The home was eventually connected to the mains, with an oil-fired boiler used for heating and hot water, and electricity for cooking. Click the image to read the full story

So your application to the DNO should be for the existing meter to be terminated and a temporary supply provided to somewhere out of the way, yet fully accessible. Once the house is completed, this temporary supply will need to be re-routed to a permanent meter location.

As part of the application, your DNO will do a site survey and their quote will include an appraisal of the existing supply cables. This will let you know if these need to be upgraded in any way for the temporary and/or the permanent final solution.

No pre-existing supply

If you are purchasing a building plot or a derelict building with no existing mains electricity, then approach your DNO as early as possible. This is not so much about quickly getting your supply on site, but more about cost clarity.

The DNO’s job is to work out a way of getting a sufficient supply to your plot and that means they need to assess their poles, cables and sub-stations in your geographical location and see what might be needed.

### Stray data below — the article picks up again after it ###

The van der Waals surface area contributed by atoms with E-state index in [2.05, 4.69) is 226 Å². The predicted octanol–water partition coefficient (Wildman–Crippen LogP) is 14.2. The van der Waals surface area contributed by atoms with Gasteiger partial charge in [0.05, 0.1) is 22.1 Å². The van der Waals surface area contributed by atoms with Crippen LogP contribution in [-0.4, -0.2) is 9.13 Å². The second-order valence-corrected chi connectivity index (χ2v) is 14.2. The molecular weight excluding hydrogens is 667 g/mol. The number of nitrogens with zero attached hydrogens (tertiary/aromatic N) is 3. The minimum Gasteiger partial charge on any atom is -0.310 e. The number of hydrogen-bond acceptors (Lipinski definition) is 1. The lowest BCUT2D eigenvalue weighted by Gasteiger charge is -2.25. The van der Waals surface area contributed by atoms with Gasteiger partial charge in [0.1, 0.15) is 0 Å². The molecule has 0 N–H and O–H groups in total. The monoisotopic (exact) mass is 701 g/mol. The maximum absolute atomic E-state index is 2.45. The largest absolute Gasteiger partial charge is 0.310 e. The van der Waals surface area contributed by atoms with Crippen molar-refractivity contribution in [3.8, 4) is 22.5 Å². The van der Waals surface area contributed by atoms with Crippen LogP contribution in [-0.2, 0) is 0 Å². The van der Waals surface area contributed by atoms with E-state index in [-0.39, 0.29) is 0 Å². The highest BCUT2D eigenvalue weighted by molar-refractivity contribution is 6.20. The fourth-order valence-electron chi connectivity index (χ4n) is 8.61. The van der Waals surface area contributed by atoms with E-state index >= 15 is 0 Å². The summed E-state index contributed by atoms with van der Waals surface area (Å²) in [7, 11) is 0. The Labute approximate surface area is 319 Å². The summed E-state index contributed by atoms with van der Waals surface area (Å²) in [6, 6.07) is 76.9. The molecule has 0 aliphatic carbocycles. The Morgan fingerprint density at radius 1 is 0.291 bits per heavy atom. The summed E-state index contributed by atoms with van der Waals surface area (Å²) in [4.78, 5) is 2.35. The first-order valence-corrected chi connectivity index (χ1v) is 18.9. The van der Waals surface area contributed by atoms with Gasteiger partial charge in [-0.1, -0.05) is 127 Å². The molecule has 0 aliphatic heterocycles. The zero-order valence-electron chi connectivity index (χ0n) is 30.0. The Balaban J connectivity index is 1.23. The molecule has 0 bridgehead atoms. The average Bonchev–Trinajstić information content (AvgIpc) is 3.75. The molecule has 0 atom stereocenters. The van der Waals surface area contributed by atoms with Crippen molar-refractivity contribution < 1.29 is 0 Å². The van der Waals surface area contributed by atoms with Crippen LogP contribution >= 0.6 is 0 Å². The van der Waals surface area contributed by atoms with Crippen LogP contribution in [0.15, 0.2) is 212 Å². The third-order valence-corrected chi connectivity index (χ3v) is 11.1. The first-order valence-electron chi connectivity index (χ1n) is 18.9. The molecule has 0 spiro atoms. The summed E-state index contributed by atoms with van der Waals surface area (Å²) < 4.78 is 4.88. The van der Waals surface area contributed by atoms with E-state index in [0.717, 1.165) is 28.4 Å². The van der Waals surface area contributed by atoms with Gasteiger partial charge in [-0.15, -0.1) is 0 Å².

Very rural sites may need extensive trench work or the introduction of several new poles – and this is what adds to the fee. The price of these supplies is a site-specific matter and, where costs become excessive, the value of the plot should be reduced to compensate for these infrastructure charges.

This means you should always get a DNO quote for electricity supply before buying a very secluded site. With a new build project, the fee should be for a temporary supply to a qualifying kiosk and then ultimately to the new permanent meter location.

Read more: Complete Guide to Connecting to Services

The application process

The first thing to do is identify and contact your relevant DNO and get hold of their application form. Once this is submitted, the request will be registered and allocated to one of the company’s design engineers.